The 55PFL7007T also delivers standard definition pictures with more sharpness than most 55in LCD TVs. In doing so, though, it can exaggerate MPEG compression and mosquito noise, requiring you to call in the available noise reduction systems, which in turn make the picture look softer, but smoother.
Donning Philips' 3D glasses produces another mostly positive experience. The 55PFL7007T suffers relatively little with active 3D’s crosstalk ghosting noise problem, for a start. You also get an excellent sense of the full HD sharpness that’s active 3D’s raison d’etre, and pictures are both brighter and more colourful than those of many active 3D rivals. Motion is credibly handled too, even though the Perfect Natural Motion system isn’t available in 3D mode.
There are a couple of problems, though. First, since the TV runs brighter in 3D mode, you can sometimes clearly see backlight inconsistencies in the screen’s corners during dark scenes. (There was a small degree of backlight inconsistency in the bottom left corner of our test screen with 2D too, but this is sufficiently faint after calming down the TV’s brightness and backlight settings as to seldom be a distraction.)
The second 3D issue is that, as with the 40PFL7007T, if you attempt to use any of the dynamic backlight systems in 3D mode, when the image switches very rapidly from dark to light content, you’ll see a curious pulsing artefact across the central third or so of the picture.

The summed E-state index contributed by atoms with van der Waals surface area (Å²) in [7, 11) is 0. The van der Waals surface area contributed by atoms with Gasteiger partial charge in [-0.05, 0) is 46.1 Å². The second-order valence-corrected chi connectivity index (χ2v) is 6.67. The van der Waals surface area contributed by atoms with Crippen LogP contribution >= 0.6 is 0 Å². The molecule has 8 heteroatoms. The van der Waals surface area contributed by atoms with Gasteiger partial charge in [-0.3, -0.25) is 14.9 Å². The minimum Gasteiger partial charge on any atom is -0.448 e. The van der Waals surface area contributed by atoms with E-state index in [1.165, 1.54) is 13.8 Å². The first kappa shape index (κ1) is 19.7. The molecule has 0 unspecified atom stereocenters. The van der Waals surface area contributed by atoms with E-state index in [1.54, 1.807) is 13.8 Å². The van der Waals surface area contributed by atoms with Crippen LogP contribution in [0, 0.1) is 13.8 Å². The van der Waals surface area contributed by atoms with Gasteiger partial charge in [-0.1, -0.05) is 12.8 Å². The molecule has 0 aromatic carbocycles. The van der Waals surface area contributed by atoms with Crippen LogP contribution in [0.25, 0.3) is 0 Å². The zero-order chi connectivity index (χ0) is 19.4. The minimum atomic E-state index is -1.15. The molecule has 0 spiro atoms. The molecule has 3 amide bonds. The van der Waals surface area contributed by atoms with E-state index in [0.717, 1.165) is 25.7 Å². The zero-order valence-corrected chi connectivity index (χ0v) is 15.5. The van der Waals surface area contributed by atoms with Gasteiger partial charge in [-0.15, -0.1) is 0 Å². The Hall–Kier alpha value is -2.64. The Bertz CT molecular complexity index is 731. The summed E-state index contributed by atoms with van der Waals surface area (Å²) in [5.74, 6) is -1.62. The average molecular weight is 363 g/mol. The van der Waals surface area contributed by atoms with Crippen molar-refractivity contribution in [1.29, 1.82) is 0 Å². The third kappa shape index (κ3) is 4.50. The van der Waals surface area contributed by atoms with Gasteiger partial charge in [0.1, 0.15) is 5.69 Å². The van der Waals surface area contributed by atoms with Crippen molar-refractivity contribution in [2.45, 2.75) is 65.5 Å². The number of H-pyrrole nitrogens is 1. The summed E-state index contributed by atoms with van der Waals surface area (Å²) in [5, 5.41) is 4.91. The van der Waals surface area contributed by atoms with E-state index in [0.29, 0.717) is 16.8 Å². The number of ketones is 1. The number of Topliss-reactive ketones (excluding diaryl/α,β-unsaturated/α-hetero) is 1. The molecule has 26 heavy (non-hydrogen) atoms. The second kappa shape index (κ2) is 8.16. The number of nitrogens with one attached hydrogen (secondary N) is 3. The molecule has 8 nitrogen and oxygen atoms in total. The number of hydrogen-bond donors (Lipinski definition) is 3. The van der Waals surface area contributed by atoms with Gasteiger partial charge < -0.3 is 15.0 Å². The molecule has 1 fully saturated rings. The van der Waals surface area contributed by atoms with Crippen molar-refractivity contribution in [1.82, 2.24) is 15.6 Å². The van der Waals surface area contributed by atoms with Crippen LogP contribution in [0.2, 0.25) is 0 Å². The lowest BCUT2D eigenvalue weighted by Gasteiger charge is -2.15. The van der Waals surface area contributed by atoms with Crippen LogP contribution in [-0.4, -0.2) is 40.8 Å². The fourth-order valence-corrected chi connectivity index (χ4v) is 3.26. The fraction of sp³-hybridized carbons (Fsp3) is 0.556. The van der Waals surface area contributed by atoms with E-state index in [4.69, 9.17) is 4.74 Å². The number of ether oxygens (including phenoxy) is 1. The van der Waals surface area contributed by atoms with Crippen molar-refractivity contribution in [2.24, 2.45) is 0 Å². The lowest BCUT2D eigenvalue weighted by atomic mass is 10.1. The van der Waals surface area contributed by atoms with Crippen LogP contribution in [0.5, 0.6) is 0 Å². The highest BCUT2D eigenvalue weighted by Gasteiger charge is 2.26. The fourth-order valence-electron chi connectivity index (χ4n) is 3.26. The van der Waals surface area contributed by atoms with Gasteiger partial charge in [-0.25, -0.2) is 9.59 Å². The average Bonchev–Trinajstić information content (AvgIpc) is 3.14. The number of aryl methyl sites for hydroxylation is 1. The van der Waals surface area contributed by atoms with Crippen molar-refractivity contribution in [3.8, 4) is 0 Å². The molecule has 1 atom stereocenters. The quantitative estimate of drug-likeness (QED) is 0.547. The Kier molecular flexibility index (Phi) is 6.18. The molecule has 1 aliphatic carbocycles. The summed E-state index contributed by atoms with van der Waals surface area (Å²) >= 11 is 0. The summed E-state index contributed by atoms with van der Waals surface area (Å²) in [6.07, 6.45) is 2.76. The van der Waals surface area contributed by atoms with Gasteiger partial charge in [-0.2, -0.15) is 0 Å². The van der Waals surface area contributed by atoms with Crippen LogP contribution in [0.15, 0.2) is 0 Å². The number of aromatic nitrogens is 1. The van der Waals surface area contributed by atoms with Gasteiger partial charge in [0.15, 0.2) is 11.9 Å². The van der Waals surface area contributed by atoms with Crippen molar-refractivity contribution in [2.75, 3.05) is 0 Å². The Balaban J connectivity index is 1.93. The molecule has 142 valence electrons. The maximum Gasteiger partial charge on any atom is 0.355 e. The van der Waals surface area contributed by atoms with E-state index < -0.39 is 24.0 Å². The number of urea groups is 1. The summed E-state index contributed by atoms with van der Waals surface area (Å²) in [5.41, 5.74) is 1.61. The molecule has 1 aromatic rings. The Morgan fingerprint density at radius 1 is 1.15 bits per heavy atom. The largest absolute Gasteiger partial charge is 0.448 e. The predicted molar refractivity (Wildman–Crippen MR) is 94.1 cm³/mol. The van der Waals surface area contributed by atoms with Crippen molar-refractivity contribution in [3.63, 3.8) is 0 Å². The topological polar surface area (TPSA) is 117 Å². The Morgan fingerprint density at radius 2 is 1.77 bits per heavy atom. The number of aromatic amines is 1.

This doesn’t happen often, and is reduced if you use the Standard dynamic backlight mode rather than the other two options. But when it does appear, the phenomenon is distracting enough that you may want to turn the dynamic backlight off entirely.
The 55PFL7007T's sharpness, contrast and colour talents make it a potentially lovely gaming monitor. So it's a tad disappointing to find it only turning in a slightly below-average input lag reading of around 60ms - high enough to slightly reduce your skills with time-sensitive games.
The 55PFL7007T gets back to impressing the heck out of us, though, with its audio. Putting the speakers in the stand turns out to be a stroke of genius, as the set handles Hollywood blockbusters with far more bass potency and a much wider, less compressed mid-range than you usually get with thin TVs.
We'd wondered if having speakers in the stand might leave the audio sounding dislocated from the screen, but thankfully this doesn't turn out to be the case.
We've already adored the 40in version of this TV, but if anything we're even more in awe of the 55in model, simply because it provides a bigger forum for Philips' excellent picture talents to shine.
Yes, the set needs a little more input from you into its picture settings than many of its rivals, but we consider this a small price to pay for the excellent images your efforts are rewarded with.
The PFL7007 series is looking like a real 'sweet spot' in Philips' widely impressive current range, delivering a combination of looks, features, performance quality and even value that should see the 55PFL7007T and its brethren featuring high on any serious TV buyer's shortlist.